What are Deepfakes?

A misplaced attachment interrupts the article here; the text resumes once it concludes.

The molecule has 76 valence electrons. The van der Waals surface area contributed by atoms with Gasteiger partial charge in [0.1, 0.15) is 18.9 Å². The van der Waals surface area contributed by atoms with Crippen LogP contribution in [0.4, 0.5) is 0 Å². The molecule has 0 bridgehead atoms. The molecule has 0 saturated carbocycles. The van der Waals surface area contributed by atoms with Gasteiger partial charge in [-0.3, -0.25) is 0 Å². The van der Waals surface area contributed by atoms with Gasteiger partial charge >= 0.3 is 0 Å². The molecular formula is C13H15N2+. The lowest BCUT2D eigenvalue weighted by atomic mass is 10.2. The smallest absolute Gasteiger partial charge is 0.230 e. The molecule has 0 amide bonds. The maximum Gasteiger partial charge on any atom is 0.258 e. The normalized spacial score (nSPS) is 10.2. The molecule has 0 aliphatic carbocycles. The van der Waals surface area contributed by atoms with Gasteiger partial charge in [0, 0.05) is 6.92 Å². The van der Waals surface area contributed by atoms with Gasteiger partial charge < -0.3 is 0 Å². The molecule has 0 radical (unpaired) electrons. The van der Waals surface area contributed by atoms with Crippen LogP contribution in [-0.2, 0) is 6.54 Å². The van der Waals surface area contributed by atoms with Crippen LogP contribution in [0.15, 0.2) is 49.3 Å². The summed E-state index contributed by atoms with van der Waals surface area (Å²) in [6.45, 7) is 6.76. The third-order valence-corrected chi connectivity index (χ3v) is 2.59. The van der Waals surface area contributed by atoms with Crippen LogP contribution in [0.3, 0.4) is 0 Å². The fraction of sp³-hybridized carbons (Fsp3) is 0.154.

Have you seen the 2019 video footage of President Obama swearing during a public service announcement? How about the one with Mark Zuckerberg announcing that he is deleting Facebook, which attracted 72 million views and led to outrage among viewers who believed the contentto be authentic? What about the Willy Wonka & the Chocolate factory clip in which Ryan Reynoldstakes real-star Gene Wilder’s place? If you did, andeven for a moment believed their surprising content to be genuine, then you were tricked.Welcome to deepfakes. While analog and digital fakes are not new, deepfakes leverage powerfultechniques from machine learning (ML) and artificial intelligence (AI) to manipulate or generatevisual and audio content with a high potential to deceive. The phenomenon gained its name from an anonymous user of the platform Reddit, who went by the name ‘deepfakes’ (deep learning þ fakes) and who shared the first deepfakes by placing unknowing celebrities into adult video clips. By sharing the computer code that produced the deepfakes, widespread interest spawned in the Reddit community and led to an explosion of fake content. The first targets of deepfakes were famous people, including actors (e.g., Emma Watson, Scarlett Johansson), singers (e.g., Katy Perry) and politicians (e.g., U.S. presidents Obama and Trump), whose faces were transposed without their permission onto others. One of the early deepfakes that showcased the power of AI and deep learning was 2017’s “Synthesizing Obama” (Suwajanakorn, Seitz, & Kemelmacher-Shlizerman, 2017), which featured an impressive use of lipsyncing technology based on existing audio footage.b Today, we could be watching the leader of one country convincingly deliver a speech by the leader of another country, or vice versa. Such deepfake trickery is alarmingly successful for two main reasons: believability and accessibility.